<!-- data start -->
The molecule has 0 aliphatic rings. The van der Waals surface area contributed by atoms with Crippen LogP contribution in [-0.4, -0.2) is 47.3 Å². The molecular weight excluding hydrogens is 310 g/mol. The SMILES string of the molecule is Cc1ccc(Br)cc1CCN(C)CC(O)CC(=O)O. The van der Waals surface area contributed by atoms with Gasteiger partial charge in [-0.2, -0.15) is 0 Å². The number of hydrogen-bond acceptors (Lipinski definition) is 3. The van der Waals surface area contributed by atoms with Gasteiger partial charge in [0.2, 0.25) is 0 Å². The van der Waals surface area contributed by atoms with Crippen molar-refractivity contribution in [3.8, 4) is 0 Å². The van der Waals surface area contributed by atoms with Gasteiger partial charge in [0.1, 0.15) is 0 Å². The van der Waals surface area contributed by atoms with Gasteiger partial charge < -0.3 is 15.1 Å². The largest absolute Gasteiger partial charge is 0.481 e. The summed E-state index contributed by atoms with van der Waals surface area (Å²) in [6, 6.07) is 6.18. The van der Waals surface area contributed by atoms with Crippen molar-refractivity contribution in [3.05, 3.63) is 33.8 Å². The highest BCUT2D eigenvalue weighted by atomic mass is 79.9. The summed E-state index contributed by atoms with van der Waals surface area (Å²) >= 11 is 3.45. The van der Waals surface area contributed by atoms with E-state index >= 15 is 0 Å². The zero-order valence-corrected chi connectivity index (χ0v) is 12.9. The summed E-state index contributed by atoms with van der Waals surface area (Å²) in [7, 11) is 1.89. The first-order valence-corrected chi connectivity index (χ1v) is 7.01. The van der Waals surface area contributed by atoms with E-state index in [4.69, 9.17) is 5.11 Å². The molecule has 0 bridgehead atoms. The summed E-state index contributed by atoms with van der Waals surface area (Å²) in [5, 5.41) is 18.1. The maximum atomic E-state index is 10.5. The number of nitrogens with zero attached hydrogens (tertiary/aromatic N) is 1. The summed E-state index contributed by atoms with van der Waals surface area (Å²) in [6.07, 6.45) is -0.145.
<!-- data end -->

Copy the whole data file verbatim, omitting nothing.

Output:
The molecule has 0 aliphatic rings. The van der Waals surface area contributed by atoms with Crippen LogP contribution in [-0.4, -0.2) is 47.3 Å². The molecular weight excluding hydrogens is 310 g/mol. The SMILES string of the molecule is Cc1ccc(Br)cc1CCN(C)CC(O)CC(=O)O. The van der Waals surface area contributed by atoms with Gasteiger partial charge in [-0.2, -0.15) is 0 Å². The number of hydrogen-bond acceptors (Lipinski definition) is 3. The van der Waals surface area contributed by atoms with Gasteiger partial charge in [0.2, 0.25) is 0 Å². The van der Waals surface area contributed by atoms with Crippen molar-refractivity contribution in [3.8, 4) is 0 Å². The van der Waals surface area contributed by atoms with Gasteiger partial charge in [0.1, 0.15) is 0 Å². The van der Waals surface area contributed by atoms with Gasteiger partial charge < -0.3 is 15.1 Å². The largest absolute Gasteiger partial charge is 0.481 e. The summed E-state index contributed by atoms with van der Waals surface area (Å²) in [6, 6.07) is 6.18. The van der Waals surface area contributed by atoms with Crippen molar-refractivity contribution in [3.05, 3.63) is 33.8 Å². The highest BCUT2D eigenvalue weighted by atomic mass is 79.9. The summed E-state index contributed by atoms with van der Waals surface area (Å²) >= 11 is 3.45. The van der Waals surface area contributed by atoms with E-state index >= 15 is 0 Å². The zero-order valence-corrected chi connectivity index (χ0v) is 12.9. The summed E-state index contributed by atoms with van der Waals surface area (Å²) in [7, 11) is 1.89. The first-order valence-corrected chi connectivity index (χ1v) is 7.01. The van der Waals surface area contributed by atoms with E-state index in [4.69, 9.17) is 5.11 Å². The molecule has 0 bridgehead atoms. The summed E-state index contributed by atoms with van der Waals surface area (Å²) in [5, 5.41) is 18.1. The maximum atomic E-state index is 10.5. The number of nitrogens with zero attached hydrogens (tertiary/aromatic N) is 1. The summed E-state index contributed by atoms with van der Waals surface area (Å²) in [6.07, 6.45) is -0.145.